3 Strategies for Truly Listening to Your Customers

Do you have a person in your life who really does an exceptional job at consistently listening to you?

Think of how much you look forward to being with them. They almost always get the message. And when they don’t, they ask questions until they do.

You can literally feel their genuine concern as you talk. If only everyone in your life were that way!

Your customers are no different. They want great listeners. And the better your customer service team listens, the more your customers trust and stay with you, rather than moving on to your competition.

So here’s some steps for teaching your customer service team to truly listen:

1. Create a Safe, Judgment-Free Zone that Fosters Trust

When you make this atmosphere, customers share immediately what’s on their mind so you get to the heart of their matter fast. You may also pick up on other information that cues you into other ways you can improve your business so your customers remain more loyal.

No question your customer asks is stupid. Don’t meet any remark they make with defensiveness.

Just listen.

Respond with questions to make sure you get the message.

Then watch your customers calm down.

2. Seek to Understand

To create a truly exceptional customer service experience, you must only seek to really get what’s going on with your customers.

Assume the best about your customer. If they’re angry, put yourself in their shoes. They’ve had a long day and something isn’t going quite right. Maybe they have an overwhelming amount of stress going on in their personal lives.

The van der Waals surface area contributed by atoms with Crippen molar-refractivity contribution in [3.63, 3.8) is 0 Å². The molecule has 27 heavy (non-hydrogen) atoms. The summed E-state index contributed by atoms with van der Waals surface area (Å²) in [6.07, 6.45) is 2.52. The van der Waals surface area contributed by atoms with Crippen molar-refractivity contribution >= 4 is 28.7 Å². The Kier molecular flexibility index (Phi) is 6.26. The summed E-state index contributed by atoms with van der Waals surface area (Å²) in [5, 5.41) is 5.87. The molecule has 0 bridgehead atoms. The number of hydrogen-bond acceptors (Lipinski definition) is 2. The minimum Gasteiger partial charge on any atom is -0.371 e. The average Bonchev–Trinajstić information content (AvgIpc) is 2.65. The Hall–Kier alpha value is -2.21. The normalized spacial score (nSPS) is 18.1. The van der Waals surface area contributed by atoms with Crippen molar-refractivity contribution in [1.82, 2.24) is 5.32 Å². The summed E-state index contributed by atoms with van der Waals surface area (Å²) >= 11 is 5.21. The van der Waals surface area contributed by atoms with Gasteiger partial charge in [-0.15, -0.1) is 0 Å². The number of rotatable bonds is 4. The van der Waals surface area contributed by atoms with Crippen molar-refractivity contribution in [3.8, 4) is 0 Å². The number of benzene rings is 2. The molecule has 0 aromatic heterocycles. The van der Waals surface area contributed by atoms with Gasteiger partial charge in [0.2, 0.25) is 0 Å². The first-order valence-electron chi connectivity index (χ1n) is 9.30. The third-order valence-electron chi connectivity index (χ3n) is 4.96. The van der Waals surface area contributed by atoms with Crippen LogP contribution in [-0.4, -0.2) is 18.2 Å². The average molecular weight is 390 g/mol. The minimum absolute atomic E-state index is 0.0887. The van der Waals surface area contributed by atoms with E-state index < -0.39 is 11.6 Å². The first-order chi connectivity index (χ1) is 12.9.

Here, we’re getting at the fact that you shouldn’t just seek to “get the message.” Rather, “feel the message.”

When you truly come as close to experiencing your customer’s thoughts and emotions as possible, the desire to take action and help will come naturally.

And they’ll instinctually respond with calmer, more cooperative attitudes.

3. Stay Calm and Never Interrupt

Yes. You have an intense workload. It’s stressful. And it makes it tempting for you to speak fast and get your customer a resolution as quickly as possible.

While the outcome may end up okay, this gives your customers a negative vibe during the experience.

If they get the impression you’re in a hurry, they feel like just another number to be dealt with.

And interrupting? That really hurts the relationship. Suddenly, your customer feels dominated and not listened to. And that sets the ground for a potentially highly negative experience.

You should come across as calm, and perhaps even a tad slow to respond. This keeps potentially turbulent emotions in check. And it sets the foundation for a smooth and easy customer service experience.

Leaving customers with the impression that your team truly listens and cares is no easy thing.

But with practicing, tracking your metrics, and systematic improvement, you’ll get to the point where your customer service team becomes a true revenue center.